Die Europäische Zentralbank ist der Preisstabilität verpflichtet. Ihr Ziel ist es, die Inflationsrate mittelfristig knapp unter zwei Prozent zu halten.
Inflation has started to increase, and the return of inflation comes at a time in which economies begin to recover from pandemic-induced and lockdown-induced recessions. This raises questions about how much and how long inflation will go up as well as about whether central banks have to step-up against inflation at the cost of slowing down the economic recovery. Has “low for long” turned into “higher for longer”?
The monetary policy of the European Central Bank is under fire from two sides. While one side regards the ECB’s monetary policy as too expansionary, the other holds it responsible for keeping the measured inflation rate below target.
The German Constitutional Court has rightly expressed doubts about the monetary policy of the European Central Bank (ECB) and has asked the European Court of Justice for a legal review of it. This time, the case is about the Public Sector Purchase Program (PSPP), within which the ECB has already purchased bonds worth 1.6 trillion euros. The limits on the asset purchases have to be clarified.
After the economic recovery has strengthened and inflation rates have increased, hopes for higher interest rates emerged among savers, while debtors began to fear higher financing costs. This article argues, that there is room for higher interest rates, but this room is small compared to historical interest rate levels.
The US Federal Reserve has not raised its key interest rates despite good economic data. The new US government is likely to be satisfied with this decision, because low interest rates help to fund its planned infrastructure projects. The political pressure on the Fed is therefore likely to increase.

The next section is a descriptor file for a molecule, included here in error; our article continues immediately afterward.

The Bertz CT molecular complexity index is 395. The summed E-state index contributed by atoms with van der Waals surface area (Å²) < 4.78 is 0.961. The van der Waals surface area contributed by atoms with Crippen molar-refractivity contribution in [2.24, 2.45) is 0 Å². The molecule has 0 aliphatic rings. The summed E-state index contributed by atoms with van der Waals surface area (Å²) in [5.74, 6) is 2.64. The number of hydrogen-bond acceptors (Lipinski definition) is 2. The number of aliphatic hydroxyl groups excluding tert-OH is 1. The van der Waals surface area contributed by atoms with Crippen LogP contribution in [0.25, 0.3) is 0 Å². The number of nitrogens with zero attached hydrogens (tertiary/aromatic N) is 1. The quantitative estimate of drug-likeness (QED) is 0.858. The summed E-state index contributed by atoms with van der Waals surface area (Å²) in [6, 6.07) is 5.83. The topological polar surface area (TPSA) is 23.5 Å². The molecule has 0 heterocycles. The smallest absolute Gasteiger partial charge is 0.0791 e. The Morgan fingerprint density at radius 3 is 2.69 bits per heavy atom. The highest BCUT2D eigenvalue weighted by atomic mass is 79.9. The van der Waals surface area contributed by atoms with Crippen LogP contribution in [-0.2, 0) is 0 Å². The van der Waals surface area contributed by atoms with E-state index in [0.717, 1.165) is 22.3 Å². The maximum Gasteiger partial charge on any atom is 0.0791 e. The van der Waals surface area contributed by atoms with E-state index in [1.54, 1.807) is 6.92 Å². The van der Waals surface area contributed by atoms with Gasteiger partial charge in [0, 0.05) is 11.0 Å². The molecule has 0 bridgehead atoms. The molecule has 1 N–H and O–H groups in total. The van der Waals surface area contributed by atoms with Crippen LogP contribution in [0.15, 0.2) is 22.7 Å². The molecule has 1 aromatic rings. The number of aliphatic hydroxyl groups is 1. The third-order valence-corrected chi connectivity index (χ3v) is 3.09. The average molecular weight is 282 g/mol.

Despite of the European Central Bank’s (ECB) accommodative monetary policy stance, Euro Area inflation expectations remain persistently depressed. Financial intermediaries’ interest rate margins have been squeezed and the secondary market for sovereign debt is running out of bonds. As a consequence more and more European economists call for a tool of last resort – helicopter money. A contribution by Michael Hüther for The International Economy, a specialized quarterly magazine.
Since the outbreak of the European financial and economic crisis in 2008, the monetary policy of the European Central Bank (ECB) has been in crisis mode. Ensuring that the growth in the money supply transmutes into higher inflation or inflation expectations has been difficult.
The US Federal Reserve Bank (Fed) raised its policy interest rates again after a prolonged wait-and-see period. Although the rise is only moderate, the higher US interest rates could benefit the Eurozone.
The US Federal Reserve Bank (Fed), postponed an increase in its key policy rate again. Last year, the Fed had officially ended its low interest rate policy. But despite improved labor market data it has delayed further rate hikes. The central bank is far away from a "normal" policy rate, which would be 4 percent in the United States, - therefore the Fed might have to rely on negative policy rates like in Europe in the forthcoming economic downturn.
Eurozone inflation underperforms since the beginning of 2013 and monetary policy struggles to stabilize it since then. The items of the aggregate inflation rate indicate that low inflation is due to both supply and demand factors and weak demand is caused by indebtness and unemployment. Additional monetary policy measures are not required in the current situation because monetary policy has long lags when economies are indebted and it already helped to reduce cyclical unemployment.
Senior Economist for Monetary Policy and the Economics of Financial Markets
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